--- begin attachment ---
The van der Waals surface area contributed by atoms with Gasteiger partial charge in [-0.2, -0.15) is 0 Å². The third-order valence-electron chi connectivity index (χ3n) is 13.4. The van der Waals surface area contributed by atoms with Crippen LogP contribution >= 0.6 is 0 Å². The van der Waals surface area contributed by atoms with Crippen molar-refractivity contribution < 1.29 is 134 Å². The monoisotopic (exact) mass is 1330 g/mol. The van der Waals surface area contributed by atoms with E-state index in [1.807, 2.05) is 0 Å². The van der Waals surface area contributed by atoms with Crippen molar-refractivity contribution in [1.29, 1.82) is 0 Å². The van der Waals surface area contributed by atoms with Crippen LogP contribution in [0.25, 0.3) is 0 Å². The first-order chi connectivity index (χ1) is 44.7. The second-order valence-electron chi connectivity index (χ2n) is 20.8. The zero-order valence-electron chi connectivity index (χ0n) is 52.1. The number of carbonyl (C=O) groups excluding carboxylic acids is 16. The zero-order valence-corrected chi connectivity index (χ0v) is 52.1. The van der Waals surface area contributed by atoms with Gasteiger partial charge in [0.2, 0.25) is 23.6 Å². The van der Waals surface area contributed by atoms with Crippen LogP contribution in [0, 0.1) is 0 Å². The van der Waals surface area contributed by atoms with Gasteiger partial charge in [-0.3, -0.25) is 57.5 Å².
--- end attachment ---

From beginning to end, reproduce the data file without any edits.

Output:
The van der Waals surface area contributed by atoms with Gasteiger partial charge in [-0.2, -0.15) is 0 Å². The third-order valence-electron chi connectivity index (χ3n) is 13.4. The van der Waals surface area contributed by atoms with Crippen LogP contribution >= 0.6 is 0 Å². The van der Waals surface area contributed by atoms with Crippen molar-refractivity contribution < 1.29 is 134 Å². The monoisotopic (exact) mass is 1330 g/mol. The van der Waals surface area contributed by atoms with E-state index in [1.807, 2.05) is 0 Å². The van der Waals surface area contributed by atoms with Crippen molar-refractivity contribution in [1.29, 1.82) is 0 Å². The van der Waals surface area contributed by atoms with Crippen LogP contribution in [0.25, 0.3) is 0 Å². The first-order chi connectivity index (χ1) is 44.7. The second-order valence-electron chi connectivity index (χ2n) is 20.8. The zero-order valence-electron chi connectivity index (χ0n) is 52.1. The number of carbonyl (C=O) groups excluding carboxylic acids is 16. The zero-order valence-corrected chi connectivity index (χ0v) is 52.1. The van der Waals surface area contributed by atoms with Gasteiger partial charge in [0.2, 0.25) is 23.6 Å². The van der Waals surface area contributed by atoms with Crippen LogP contribution in [0, 0.1) is 0 Å². The van der Waals surface area contributed by atoms with Gasteiger partial charge in [-0.3, -0.25) is 57.5 Å².